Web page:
• District leadership teams and site-based committees contribute to policy- and decision-making. GCISD's superintendent uses the district leadership team to assist in establishing administrative procedures at the district and campus levels. The district also uses its site-based decision-making (SBDM) committees to involve professional staff, parents and community members in the creation of educational plans, goals, performance objectives and classroom instructional initiatives. In addition to the four SBDM committees (district; elementary, which includes the primary and intermediate schools; middle school; and high school) four complementary leadership teams provide input to the board and staff on initiatives that affect their respective schools.

    Since the review, GCISD has implemented more formal district and school-based leadership teams that are separate from the district and school SBDM committees. The district has formally hired four master teachers and 16 lead teachers to work with the district and school- level administrators in the district's four schools. The district pays an approved stipend for each position to compensate the master and lead teachers for extra leadership responsibilities and duties. Each school has a master teacher and lead teacher for every grade level. The district also assigned a lead teacher specifically for special populations to each school at the elementary, middle school and high school levels. These teachers serve with the school administrator(s) as the school leadership team, which meets regularly in a decision-making capacity.

  • GCISD has controlled its staffing level, focusing its primary efforts on classroom instruction. Understanding that the vast majority of all district expenditures are for staffing, the district has kept administrative staffing levels low, dedicating its very limited resources for teachers and other student-specific personnel. In 1998-99, the district initiated periodic reviews of all staffing and began assessing teaching and administrative requirements on each campus. As a result, the district eliminated several administrative positions, filled others at lower salaries and reduced the number of auxiliary staff by contracting for maintenance services. Furthermore, from 1997-98 through 2000-01, the district increased its teaching staff by 12 positions and its educational aides by 5.3 full-time equivalents.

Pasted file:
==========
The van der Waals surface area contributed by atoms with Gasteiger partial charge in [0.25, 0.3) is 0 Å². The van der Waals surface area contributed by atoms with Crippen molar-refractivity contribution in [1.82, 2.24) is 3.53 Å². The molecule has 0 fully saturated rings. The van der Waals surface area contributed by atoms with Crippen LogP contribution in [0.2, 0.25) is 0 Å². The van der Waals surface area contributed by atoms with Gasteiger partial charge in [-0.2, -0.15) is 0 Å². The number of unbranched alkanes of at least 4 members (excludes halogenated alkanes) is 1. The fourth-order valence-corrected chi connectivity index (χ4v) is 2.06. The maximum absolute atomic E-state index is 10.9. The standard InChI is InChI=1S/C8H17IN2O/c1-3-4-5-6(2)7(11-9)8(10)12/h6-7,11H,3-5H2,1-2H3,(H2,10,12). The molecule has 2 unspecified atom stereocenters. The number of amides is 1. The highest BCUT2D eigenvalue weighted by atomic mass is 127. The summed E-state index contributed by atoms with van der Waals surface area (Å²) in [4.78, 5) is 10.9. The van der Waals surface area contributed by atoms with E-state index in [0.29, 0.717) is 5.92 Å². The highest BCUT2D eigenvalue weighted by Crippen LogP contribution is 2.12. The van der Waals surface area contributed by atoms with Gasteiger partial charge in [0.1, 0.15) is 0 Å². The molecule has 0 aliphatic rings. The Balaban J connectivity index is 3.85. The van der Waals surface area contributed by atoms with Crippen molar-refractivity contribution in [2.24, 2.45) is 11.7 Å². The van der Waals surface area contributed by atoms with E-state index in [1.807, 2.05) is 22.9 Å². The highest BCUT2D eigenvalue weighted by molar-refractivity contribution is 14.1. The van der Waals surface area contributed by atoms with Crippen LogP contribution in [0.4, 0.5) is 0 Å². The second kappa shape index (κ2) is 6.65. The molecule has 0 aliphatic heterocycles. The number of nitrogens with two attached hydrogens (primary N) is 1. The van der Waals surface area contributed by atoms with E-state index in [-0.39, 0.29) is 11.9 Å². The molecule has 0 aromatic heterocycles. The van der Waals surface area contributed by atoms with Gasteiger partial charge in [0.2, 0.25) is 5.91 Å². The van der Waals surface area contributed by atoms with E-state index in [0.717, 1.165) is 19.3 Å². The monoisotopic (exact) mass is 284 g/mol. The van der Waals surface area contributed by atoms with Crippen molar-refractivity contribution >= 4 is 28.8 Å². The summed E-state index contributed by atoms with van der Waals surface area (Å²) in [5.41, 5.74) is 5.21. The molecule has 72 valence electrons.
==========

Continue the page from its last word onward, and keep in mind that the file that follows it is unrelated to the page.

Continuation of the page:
GCISD continues to monitor staffing levels for teachers, aides and administrative positions in accordance with the TEA's Schools First guidelines.

  • The Grape Creek Education Foundation has secured thousands of dollars in donations. The mission of the Grape Creek Education Foundation, formed in August 1999, is to enhance the GCISD educational environment. A 12-member board seeks and secures grants, endowments and donations for the enhancement of educational opportunities for persons of all ages in GCISD. Funds can be disbursed to meet physical or professional development needs, extracurricular programs or special project sponsorships. This can include the purchase of equipment, technology, books, curriculum, furniture and facilities as well as support for programs by supplying stipends, money for instructional substitutes/aides, and expenses for field trips and training.